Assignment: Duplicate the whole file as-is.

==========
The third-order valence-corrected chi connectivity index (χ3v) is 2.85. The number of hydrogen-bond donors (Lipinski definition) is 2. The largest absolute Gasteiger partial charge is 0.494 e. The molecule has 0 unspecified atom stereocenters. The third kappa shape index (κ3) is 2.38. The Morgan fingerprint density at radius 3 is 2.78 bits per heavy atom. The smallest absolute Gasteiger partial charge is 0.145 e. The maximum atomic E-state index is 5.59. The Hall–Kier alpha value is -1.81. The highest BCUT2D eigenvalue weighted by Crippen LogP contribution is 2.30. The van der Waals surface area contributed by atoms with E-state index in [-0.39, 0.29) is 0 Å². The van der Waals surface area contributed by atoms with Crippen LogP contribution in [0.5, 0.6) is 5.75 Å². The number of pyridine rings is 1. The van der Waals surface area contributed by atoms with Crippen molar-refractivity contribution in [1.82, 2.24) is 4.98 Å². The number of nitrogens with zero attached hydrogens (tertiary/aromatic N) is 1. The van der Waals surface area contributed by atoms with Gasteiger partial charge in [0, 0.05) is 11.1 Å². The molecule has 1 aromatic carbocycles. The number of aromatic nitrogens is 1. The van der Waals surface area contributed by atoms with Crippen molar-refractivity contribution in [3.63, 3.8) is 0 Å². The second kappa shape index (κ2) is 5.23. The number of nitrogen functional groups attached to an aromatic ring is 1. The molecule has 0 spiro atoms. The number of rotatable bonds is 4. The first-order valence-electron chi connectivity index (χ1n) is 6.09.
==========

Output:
The third-order valence-corrected chi connectivity index (χ3v) is 2.85. The number of hydrogen-bond donors (Lipinski definition) is 2. The largest absolute Gasteiger partial charge is 0.494 e. The molecule has 0 unspecified atom stereocenters. The third kappa shape index (κ3) is 2.38. The Morgan fingerprint density at radius 3 is 2.78 bits per heavy atom. The smallest absolute Gasteiger partial charge is 0.145 e. The maximum atomic E-state index is 5.59. The Hall–Kier alpha value is -1.81. The highest BCUT2D eigenvalue weighted by Crippen LogP contribution is 2.30. The van der Waals surface area contributed by atoms with E-state index in [-0.39, 0.29) is 0 Å². The van der Waals surface area contributed by atoms with Crippen LogP contribution in [0.5, 0.6) is 5.75 Å². The number of pyridine rings is 1. The van der Waals surface area contributed by atoms with Crippen molar-refractivity contribution in [1.82, 2.24) is 4.98 Å². The number of nitrogens with zero attached hydrogens (tertiary/aromatic N) is 1. The van der Waals surface area contributed by atoms with Gasteiger partial charge in [0, 0.05) is 11.1 Å². The molecule has 1 aromatic carbocycles. The number of aromatic nitrogens is 1. The van der Waals surface area contributed by atoms with Crippen molar-refractivity contribution in [3.63, 3.8) is 0 Å². The second kappa shape index (κ2) is 5.23. The number of nitrogen functional groups attached to an aromatic ring is 1. The molecule has 0 spiro atoms. The number of rotatable bonds is 4. The first-order valence-electron chi connectivity index (χ1n) is 6.09.